In response to concerns from constituents and businesses in his district, Senator Joseph P. Addabbo, Jr. has co-sponsored legislation to increase crimes against retail stores, their workers, and to help ease the discovery process for district attorneys which has resulted in far too many dismissed criminal cases.
"As I’ve said before, it isn’t uncommon for a plan designed to overhaul a deeply-rooted system like public safety to need modifications before fully achieving its intended purpose. These changes will help fairly address crime-related matters negatively impacting the safety of our neighborhoods," Addabbo added. "The legislation elevates the crime of stealing for repeat offenders, improves protections for retail workers, and helps to ease the burdens of the Discovery reforms for District Attorneys."
- S.4448 - Raises Petit Larceny crimes to Grand Larceny when the individual is convicted of Petit Larceny twice in two years.
Retail stores have seen an increase in shoplifting incidents adversely affecting their businesses, including higher insurance rates, lost revenue due to theft and customers feeling unsafe to shop, loss of state sales tax revenue, and dangerous confrontations for retail workers.
- S.5479 - Elevates the assault of a retail worker to a Class D Felony in the second degree.
During the height of the COVID-19 pandemic, retail workers and first responders were essential, so it is fitting that they receive the same protections, especially with the spike in verbal and physical assault against retail workers. Aside from serving as a deterrent for these crimes, this legislation would allow judges to set bail for the accused perpetrators because second-degree assault is among the crimes not covered by bail reform.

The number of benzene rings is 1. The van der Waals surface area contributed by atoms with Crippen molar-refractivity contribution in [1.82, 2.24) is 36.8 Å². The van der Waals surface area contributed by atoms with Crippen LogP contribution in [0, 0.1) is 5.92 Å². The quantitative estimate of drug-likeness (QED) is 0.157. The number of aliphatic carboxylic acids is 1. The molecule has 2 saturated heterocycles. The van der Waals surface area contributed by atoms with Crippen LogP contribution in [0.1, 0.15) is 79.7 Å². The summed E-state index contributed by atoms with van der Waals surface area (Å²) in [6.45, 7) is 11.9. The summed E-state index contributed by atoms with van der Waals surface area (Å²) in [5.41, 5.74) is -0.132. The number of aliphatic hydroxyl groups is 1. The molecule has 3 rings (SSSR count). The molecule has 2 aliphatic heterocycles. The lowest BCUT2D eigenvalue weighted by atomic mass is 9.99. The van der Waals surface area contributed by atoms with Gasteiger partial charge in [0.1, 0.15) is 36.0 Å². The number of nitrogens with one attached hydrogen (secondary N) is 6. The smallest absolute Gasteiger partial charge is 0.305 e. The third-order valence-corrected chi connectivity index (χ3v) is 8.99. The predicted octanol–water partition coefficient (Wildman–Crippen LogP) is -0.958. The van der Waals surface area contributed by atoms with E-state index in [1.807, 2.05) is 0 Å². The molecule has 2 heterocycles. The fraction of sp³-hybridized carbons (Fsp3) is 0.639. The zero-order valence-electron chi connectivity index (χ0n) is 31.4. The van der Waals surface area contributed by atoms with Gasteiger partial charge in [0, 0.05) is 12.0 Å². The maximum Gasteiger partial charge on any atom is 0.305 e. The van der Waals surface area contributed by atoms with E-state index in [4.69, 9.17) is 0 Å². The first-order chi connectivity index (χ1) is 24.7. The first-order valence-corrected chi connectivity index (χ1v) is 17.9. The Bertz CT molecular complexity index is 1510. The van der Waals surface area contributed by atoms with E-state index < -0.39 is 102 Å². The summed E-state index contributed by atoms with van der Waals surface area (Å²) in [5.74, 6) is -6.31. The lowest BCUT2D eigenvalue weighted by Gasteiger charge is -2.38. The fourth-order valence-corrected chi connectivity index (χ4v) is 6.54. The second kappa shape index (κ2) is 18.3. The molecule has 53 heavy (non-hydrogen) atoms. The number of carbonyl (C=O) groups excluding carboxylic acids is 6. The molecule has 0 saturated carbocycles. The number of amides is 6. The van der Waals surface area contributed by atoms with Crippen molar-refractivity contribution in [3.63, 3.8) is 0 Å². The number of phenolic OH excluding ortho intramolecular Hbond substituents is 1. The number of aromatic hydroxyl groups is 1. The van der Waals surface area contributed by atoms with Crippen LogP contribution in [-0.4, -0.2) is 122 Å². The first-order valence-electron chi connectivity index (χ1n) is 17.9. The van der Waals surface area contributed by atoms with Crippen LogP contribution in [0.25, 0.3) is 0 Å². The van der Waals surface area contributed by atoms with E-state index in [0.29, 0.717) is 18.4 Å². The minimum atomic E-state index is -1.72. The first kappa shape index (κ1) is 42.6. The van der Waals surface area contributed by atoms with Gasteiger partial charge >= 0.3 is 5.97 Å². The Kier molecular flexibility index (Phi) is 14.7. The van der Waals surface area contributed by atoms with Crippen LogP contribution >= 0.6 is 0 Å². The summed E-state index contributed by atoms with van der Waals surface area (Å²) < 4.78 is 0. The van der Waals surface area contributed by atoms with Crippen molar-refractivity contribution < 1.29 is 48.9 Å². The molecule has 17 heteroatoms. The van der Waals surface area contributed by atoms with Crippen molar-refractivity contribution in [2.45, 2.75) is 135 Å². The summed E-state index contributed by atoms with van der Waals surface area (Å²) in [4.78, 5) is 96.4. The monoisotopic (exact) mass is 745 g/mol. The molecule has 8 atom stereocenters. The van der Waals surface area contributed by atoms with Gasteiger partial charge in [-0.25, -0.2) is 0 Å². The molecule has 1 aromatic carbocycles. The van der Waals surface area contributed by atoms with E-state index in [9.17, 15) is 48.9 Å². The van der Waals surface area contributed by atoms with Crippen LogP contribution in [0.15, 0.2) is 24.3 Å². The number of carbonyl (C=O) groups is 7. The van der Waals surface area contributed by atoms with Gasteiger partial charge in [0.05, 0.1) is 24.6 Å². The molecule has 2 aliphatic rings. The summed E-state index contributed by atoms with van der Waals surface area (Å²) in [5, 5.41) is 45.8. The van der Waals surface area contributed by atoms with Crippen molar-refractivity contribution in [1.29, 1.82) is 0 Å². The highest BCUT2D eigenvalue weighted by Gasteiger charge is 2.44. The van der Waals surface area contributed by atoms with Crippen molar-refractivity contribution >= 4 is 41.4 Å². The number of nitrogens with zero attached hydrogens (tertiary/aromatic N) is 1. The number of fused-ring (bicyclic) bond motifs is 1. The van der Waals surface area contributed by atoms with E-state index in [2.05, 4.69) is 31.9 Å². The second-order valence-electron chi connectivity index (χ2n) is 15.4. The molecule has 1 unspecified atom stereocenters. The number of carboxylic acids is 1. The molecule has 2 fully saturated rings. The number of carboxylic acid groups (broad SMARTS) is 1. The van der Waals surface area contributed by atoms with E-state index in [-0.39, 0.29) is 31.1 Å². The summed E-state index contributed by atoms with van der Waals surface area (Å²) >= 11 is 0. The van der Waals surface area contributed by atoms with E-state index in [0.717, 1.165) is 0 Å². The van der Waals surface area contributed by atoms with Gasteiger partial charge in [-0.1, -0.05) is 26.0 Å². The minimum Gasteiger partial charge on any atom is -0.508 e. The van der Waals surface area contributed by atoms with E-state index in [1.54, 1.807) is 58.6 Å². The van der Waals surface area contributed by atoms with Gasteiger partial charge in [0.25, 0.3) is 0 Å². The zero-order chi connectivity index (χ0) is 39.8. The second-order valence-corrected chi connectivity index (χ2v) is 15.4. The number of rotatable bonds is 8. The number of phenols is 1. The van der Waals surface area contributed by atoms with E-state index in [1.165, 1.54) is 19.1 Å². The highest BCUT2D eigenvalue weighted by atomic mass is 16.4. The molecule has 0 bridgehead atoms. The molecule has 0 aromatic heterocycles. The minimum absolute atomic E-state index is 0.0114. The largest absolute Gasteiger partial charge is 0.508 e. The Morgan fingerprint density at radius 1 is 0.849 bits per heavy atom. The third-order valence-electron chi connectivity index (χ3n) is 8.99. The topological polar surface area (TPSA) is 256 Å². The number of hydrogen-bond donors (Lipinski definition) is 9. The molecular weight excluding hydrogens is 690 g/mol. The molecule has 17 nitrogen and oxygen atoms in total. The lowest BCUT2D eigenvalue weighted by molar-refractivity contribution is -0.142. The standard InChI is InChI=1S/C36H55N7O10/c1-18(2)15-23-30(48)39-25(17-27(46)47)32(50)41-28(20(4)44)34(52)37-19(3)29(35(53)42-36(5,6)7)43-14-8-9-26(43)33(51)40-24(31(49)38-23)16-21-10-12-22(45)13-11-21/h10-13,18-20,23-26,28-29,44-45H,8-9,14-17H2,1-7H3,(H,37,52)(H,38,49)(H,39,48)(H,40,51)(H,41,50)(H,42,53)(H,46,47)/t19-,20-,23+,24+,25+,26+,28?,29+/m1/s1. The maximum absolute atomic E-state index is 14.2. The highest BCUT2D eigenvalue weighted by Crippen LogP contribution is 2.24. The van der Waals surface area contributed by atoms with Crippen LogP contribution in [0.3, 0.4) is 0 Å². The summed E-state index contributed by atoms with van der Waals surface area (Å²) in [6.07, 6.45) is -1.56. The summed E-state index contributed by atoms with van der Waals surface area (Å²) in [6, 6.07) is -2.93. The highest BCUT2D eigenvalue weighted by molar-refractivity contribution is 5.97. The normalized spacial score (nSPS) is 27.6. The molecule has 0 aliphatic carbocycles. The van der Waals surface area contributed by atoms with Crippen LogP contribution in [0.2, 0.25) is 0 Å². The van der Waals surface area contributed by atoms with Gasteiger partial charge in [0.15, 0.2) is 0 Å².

- S.5885 - Modifies criminal justice law relating to the discovery of material, non-material, and impeachment information and the required timeframe for such discovery. The bill would stagger discovery into three phases to allow District Attorneys time to meet obligations while taking into consideration material or information not in their possession despite diligent efforts.
New York’s 2019 discovery reforms created a substantial workload for district attorneys under tight deadlines. Discoverable information is usually voluminous, duplicative, and difficult to obtain from agencies possessing the materials, causing disclosure delays. This can be particularly problematic with law enforcement disciplinary records or civil proceedings. These tight timelines and difficulty obtaining information often result in the dismissal of cases.
"This bill improves the important reforms made to the criminal justice system by making the process fairer for victims while retaining the protections for criminal defendants,” Addabbo explained. “The prosecution must still provide defendants with all the information relating to their cases, but the consequence of the current law has been an unprecedented dismissal of cases because it applies an ‘all or nothing’ timeframe to provide all the materials in the case — regardless of whether the information is critical or inconsequential. This bill recognizes the difference and sets realistic time frames that allow both victims and defendants to have their day in court," concluded Addabbo.
These bills are currently before the Senate Codes Committee.